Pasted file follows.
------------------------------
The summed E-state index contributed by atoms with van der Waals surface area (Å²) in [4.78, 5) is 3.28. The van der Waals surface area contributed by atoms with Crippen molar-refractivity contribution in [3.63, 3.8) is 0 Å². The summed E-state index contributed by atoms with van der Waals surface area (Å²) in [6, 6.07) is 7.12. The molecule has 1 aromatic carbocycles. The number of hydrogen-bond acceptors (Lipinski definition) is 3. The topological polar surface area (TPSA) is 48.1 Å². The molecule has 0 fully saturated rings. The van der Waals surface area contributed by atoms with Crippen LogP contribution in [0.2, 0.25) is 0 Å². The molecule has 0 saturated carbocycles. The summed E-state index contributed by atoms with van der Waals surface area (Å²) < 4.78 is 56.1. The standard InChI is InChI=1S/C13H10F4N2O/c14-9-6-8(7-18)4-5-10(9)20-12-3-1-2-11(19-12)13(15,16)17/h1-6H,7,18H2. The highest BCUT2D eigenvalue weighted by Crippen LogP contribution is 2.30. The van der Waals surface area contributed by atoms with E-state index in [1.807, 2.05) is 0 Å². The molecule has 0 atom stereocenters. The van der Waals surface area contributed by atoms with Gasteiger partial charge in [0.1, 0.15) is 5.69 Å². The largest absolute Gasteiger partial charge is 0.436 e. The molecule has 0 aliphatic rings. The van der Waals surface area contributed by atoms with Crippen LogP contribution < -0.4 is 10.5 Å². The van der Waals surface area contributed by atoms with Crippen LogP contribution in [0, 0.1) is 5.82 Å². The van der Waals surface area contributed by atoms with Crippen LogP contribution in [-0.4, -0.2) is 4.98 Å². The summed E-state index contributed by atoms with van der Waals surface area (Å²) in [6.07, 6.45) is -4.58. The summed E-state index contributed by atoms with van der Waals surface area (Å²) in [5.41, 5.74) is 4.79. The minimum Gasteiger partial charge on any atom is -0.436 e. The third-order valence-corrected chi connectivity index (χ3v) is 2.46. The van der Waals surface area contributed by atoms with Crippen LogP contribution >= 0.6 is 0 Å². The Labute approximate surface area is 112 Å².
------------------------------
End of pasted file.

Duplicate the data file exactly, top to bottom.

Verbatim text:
The summed E-state index contributed by atoms with van der Waals surface area (Å²) in [4.78, 5) is 3.28. The van der Waals surface area contributed by atoms with Crippen molar-refractivity contribution in [3.63, 3.8) is 0 Å². The summed E-state index contributed by atoms with van der Waals surface area (Å²) in [6, 6.07) is 7.12. The molecule has 1 aromatic carbocycles. The number of hydrogen-bond acceptors (Lipinski definition) is 3. The topological polar surface area (TPSA) is 48.1 Å². The molecule has 0 fully saturated rings. The van der Waals surface area contributed by atoms with Crippen LogP contribution in [0.2, 0.25) is 0 Å². The molecule has 0 saturated carbocycles. The summed E-state index contributed by atoms with van der Waals surface area (Å²) < 4.78 is 56.1. The standard InChI is InChI=1S/C13H10F4N2O/c14-9-6-8(7-18)4-5-10(9)20-12-3-1-2-11(19-12)13(15,16)17/h1-6H,7,18H2. The highest BCUT2D eigenvalue weighted by Crippen LogP contribution is 2.30. The van der Waals surface area contributed by atoms with E-state index in [1.807, 2.05) is 0 Å². The molecule has 0 atom stereocenters. The van der Waals surface area contributed by atoms with Gasteiger partial charge in [0.1, 0.15) is 5.69 Å². The largest absolute Gasteiger partial charge is 0.436 e. The molecule has 0 aliphatic rings. The van der Waals surface area contributed by atoms with Crippen LogP contribution < -0.4 is 10.5 Å². The van der Waals surface area contributed by atoms with Crippen LogP contribution in [0, 0.1) is 5.82 Å². The van der Waals surface area contributed by atoms with Crippen LogP contribution in [-0.4, -0.2) is 4.98 Å². The summed E-state index contributed by atoms with van der Waals surface area (Å²) in [6.07, 6.45) is -4.58. The summed E-state index contributed by atoms with van der Waals surface area (Å²) in [5.41, 5.74) is 4.79. The minimum Gasteiger partial charge on any atom is -0.436 e. The third-order valence-corrected chi connectivity index (χ3v) is 2.46. The van der Waals surface area contributed by atoms with Crippen LogP contribution >= 0.6 is 0 Å². The Labute approximate surface area is 112 Å².